Assessments: The Fancy Word for The Tests of Old

There are a myriad of reasons for why students don’t “perform well on assessments” or, excuse my french, fail their tests.

Students feel stressed.  Students respond differently to different formats.  The test itself may inadvertently test for something else rather than its objective.

So many reasons.

And, of course, there are definite shortfalls to relying on tests as an assessment to what a child has learned.

With that out there, it’s still just so easy to depend on tests.  It’s so easy to, as we would say in Korean, “daegang”-ly or generally/shallowly/roughly get a gauge of the class.  In fact, I think that if a teacher decided that all s/he was going to do was give tests, that’s actually okay…. buuuut,  I’m assuming here that the teacher knows his/her good test takers, knows that someone will screw up, and will have a variety of question types to hit different parts and reveal weak areas.  I’m assuming this teacher has other projects and other forms of assessment.

Yet unfortunately, therein lies the issue.  Tests usually end up being the only form of assessment and they’re worth so dang much.

I see the effects of that in my school.  Kids have messy handwriting, don’t show their work, and really hate to write.  Why learn to write when the majority of high-stakes tests only require bubbling?  Why explain an answer thoroughly when the answer choices and fill-in-the-blanks do the connecting for you?  Why write neatly or learn to spell at all?  After all, it’s about recognizing what looks correct and receptive memory definitely takes less work than productive memory.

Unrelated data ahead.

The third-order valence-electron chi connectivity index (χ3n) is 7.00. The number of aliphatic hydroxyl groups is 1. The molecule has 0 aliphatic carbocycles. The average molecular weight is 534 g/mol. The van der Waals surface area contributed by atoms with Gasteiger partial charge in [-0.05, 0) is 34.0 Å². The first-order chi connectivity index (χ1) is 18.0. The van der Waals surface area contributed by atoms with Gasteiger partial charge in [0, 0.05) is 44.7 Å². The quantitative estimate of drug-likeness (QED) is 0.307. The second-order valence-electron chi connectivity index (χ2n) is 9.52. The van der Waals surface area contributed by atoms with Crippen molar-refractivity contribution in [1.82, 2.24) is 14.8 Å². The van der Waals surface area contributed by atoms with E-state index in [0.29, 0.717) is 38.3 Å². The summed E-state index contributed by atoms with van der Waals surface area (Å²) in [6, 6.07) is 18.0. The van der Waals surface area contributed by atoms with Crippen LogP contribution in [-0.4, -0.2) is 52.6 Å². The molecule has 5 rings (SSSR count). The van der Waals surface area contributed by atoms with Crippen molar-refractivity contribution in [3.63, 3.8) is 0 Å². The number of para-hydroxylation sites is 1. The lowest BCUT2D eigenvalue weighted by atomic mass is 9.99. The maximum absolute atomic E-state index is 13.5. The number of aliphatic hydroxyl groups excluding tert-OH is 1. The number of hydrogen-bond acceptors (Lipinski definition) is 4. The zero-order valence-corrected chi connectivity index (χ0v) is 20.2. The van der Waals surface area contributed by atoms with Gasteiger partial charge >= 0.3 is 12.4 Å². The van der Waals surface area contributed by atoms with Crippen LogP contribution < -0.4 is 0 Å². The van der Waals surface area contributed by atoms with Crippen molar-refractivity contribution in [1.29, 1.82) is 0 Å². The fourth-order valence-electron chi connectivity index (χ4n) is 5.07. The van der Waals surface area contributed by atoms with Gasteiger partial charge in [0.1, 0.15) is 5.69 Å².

When kids do poorly on tests, teachers respond in different ways.  In my experiences, I remember some teachers just lowering the curve and making the highest grade an A.  I know of colleagues who simply offered an “extra credit test” at the end of the year to bolster a student’s testing average.  I also know teachers who purposely gave hugely hard tests so that we’d study more and do well on the finals and APs.  Some teachers focused on student learning, others focused on making sure that their class didn’t look like failures.

I feel distressed when my kids do poorly because I’m still having difficulty figuring out if it’s the students who didn’t learn the material or if the test format is just incredibly narrow or if they’re just very stressed.  I’d rather read short-answer problems where a student explains to me their thinking than a bunch of multiple choice letters.  It hurts me the MOST when a student does the right work but then circles the wrong letter.  Do I give him/her the point because s/he knows the material?  Do I add a slight penalty because at this age students need a little reminder that process and careful test-taking is important?

Anyway, I was sad because the past grammar test was a pretty big fail – the highest score being an 80% and only 29% of my class passing.  Grammar hasn’t been strong for them and about a quarter of the class always got Ds or Fs.

Well, today I found out that my students’ difficulties are not due to all the aforementioned factors.  Rather, it appears that I’ve been having some resource navigation issues, and long story short, I’ve been giving my 7th grade students 8th grade grammar tests.  So Woohoo!  I laughed in relief, and tomorrow I’m going to give the students a quick retest that should be less painful for both them and me.

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